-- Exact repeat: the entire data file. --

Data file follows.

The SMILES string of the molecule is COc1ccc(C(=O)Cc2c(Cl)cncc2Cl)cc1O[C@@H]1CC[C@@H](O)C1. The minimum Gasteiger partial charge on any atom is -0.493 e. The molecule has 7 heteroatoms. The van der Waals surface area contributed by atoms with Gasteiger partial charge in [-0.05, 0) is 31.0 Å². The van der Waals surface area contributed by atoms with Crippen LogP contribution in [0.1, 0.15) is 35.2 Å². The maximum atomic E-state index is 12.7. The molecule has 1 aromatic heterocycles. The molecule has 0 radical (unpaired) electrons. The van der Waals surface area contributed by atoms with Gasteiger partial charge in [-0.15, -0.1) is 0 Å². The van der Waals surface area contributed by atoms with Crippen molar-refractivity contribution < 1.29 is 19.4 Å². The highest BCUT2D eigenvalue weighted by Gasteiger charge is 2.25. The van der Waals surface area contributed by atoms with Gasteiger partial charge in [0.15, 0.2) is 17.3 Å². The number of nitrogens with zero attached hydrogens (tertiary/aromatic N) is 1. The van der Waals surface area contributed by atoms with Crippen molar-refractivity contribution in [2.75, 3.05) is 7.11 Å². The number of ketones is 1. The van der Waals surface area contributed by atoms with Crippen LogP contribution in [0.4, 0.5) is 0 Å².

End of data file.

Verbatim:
The SMILES string of the molecule is COc1ccc(C(=O)Cc2c(Cl)cncc2Cl)cc1O[C@@H]1CC[C@@H](O)C1. The minimum Gasteiger partial charge on any atom is -0.493 e. The molecule has 7 heteroatoms. The van der Waals surface area contributed by atoms with Gasteiger partial charge in [-0.05, 0) is 31.0 Å². The van der Waals surface area contributed by atoms with Crippen LogP contribution in [0.1, 0.15) is 35.2 Å². The maximum atomic E-state index is 12.7. The molecule has 1 aromatic heterocycles. The molecule has 0 radical (unpaired) electrons. The van der Waals surface area contributed by atoms with Gasteiger partial charge in [-0.15, -0.1) is 0 Å². The van der Waals surface area contributed by atoms with Crippen molar-refractivity contribution < 1.29 is 19.4 Å². The highest BCUT2D eigenvalue weighted by Gasteiger charge is 2.25. The van der Waals surface area contributed by atoms with Gasteiger partial charge in [0.15, 0.2) is 17.3 Å². The number of nitrogens with zero attached hydrogens (tertiary/aromatic N) is 1. The van der Waals surface area contributed by atoms with Crippen molar-refractivity contribution in [2.75, 3.05) is 7.11 Å². The number of ketones is 1. The van der Waals surface area contributed by atoms with Crippen LogP contribution in [0.4, 0.5) is 0 Å².